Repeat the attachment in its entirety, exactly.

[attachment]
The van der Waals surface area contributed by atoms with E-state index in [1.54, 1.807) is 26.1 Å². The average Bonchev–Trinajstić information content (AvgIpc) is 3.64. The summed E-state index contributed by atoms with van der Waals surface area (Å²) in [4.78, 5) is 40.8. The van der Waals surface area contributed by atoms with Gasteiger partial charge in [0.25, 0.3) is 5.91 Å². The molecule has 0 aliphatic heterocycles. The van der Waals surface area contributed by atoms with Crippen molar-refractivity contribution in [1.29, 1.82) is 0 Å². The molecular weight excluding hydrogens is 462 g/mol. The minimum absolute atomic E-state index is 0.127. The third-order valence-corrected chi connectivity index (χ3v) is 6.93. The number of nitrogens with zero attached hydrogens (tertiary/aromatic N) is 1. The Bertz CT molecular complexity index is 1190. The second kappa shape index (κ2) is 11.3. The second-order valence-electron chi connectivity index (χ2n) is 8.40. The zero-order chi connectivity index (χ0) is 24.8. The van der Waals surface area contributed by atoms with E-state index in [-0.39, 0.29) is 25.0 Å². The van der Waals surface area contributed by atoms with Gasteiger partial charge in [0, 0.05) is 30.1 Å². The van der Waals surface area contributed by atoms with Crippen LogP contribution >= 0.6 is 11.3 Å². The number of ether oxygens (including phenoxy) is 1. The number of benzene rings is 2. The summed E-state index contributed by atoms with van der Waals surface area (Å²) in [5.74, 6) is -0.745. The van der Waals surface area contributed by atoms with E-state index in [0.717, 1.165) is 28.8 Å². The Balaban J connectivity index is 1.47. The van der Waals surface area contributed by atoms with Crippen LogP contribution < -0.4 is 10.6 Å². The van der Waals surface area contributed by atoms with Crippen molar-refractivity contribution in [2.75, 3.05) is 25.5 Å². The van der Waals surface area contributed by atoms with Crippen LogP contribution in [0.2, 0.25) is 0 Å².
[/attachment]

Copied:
The van der Waals surface area contributed by atoms with E-state index in [1.54, 1.807) is 26.1 Å². The average Bonchev–Trinajstić information content (AvgIpc) is 3.64. The summed E-state index contributed by atoms with van der Waals surface area (Å²) in [4.78, 5) is 40.8. The van der Waals surface area contributed by atoms with Gasteiger partial charge in [0.25, 0.3) is 5.91 Å². The molecule has 0 aliphatic heterocycles. The van der Waals surface area contributed by atoms with Crippen molar-refractivity contribution in [1.29, 1.82) is 0 Å². The molecular weight excluding hydrogens is 462 g/mol. The minimum absolute atomic E-state index is 0.127. The third-order valence-corrected chi connectivity index (χ3v) is 6.93. The number of nitrogens with zero attached hydrogens (tertiary/aromatic N) is 1. The Bertz CT molecular complexity index is 1190. The second kappa shape index (κ2) is 11.3. The second-order valence-electron chi connectivity index (χ2n) is 8.40. The zero-order chi connectivity index (χ0) is 24.8. The van der Waals surface area contributed by atoms with E-state index in [-0.39, 0.29) is 25.0 Å². The van der Waals surface area contributed by atoms with Gasteiger partial charge in [0, 0.05) is 30.1 Å². The van der Waals surface area contributed by atoms with Crippen LogP contribution >= 0.6 is 11.3 Å². The number of ether oxygens (including phenoxy) is 1. The number of benzene rings is 2. The summed E-state index contributed by atoms with van der Waals surface area (Å²) in [5.74, 6) is -0.745. The van der Waals surface area contributed by atoms with E-state index in [0.717, 1.165) is 28.8 Å². The Balaban J connectivity index is 1.47. The van der Waals surface area contributed by atoms with Crippen LogP contribution < -0.4 is 10.6 Å². The van der Waals surface area contributed by atoms with Crippen molar-refractivity contribution in [2.75, 3.05) is 25.5 Å². The van der Waals surface area contributed by atoms with Crippen LogP contribution in [0.2, 0.25) is 0 Å².